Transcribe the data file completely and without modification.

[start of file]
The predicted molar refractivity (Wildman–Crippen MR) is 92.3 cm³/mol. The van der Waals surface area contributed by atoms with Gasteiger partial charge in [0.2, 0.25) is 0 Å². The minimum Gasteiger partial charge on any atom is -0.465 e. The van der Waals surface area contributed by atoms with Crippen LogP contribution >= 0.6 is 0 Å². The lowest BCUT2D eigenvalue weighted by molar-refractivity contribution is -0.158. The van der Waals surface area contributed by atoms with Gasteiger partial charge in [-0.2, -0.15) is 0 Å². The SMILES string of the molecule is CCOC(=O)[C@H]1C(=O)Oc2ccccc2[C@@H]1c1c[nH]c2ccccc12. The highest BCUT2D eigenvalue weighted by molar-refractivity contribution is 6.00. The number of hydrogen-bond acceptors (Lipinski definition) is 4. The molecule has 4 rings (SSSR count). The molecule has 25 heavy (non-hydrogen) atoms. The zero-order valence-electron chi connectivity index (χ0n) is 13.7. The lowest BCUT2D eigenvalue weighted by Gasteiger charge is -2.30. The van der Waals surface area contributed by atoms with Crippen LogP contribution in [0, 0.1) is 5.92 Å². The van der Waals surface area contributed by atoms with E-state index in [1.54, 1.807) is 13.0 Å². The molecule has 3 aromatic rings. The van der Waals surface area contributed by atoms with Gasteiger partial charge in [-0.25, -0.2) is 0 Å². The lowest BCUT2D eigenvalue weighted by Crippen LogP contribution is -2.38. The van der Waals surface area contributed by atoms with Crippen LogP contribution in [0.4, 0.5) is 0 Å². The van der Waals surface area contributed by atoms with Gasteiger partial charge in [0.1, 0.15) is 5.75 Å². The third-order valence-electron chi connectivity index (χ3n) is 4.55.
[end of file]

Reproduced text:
The predicted molar refractivity (Wildman–Crippen MR) is 92.3 cm³/mol. The van der Waals surface area contributed by atoms with Gasteiger partial charge in [0.2, 0.25) is 0 Å². The minimum Gasteiger partial charge on any atom is -0.465 e. The van der Waals surface area contributed by atoms with Crippen LogP contribution >= 0.6 is 0 Å². The lowest BCUT2D eigenvalue weighted by molar-refractivity contribution is -0.158. The van der Waals surface area contributed by atoms with Gasteiger partial charge in [-0.2, -0.15) is 0 Å². The SMILES string of the molecule is CCOC(=O)[C@H]1C(=O)Oc2ccccc2[C@@H]1c1c[nH]c2ccccc12. The highest BCUT2D eigenvalue weighted by molar-refractivity contribution is 6.00. The number of hydrogen-bond acceptors (Lipinski definition) is 4. The molecule has 4 rings (SSSR count). The molecule has 25 heavy (non-hydrogen) atoms. The zero-order valence-electron chi connectivity index (χ0n) is 13.7. The lowest BCUT2D eigenvalue weighted by Gasteiger charge is -2.30. The van der Waals surface area contributed by atoms with Crippen LogP contribution in [0, 0.1) is 5.92 Å². The van der Waals surface area contributed by atoms with E-state index in [1.54, 1.807) is 13.0 Å². The molecule has 3 aromatic rings. The van der Waals surface area contributed by atoms with Gasteiger partial charge in [-0.25, -0.2) is 0 Å². The lowest BCUT2D eigenvalue weighted by Crippen LogP contribution is -2.38. The van der Waals surface area contributed by atoms with Crippen LogP contribution in [0.4, 0.5) is 0 Å². The van der Waals surface area contributed by atoms with Gasteiger partial charge in [0.1, 0.15) is 5.75 Å². The third-order valence-electron chi connectivity index (χ3n) is 4.55.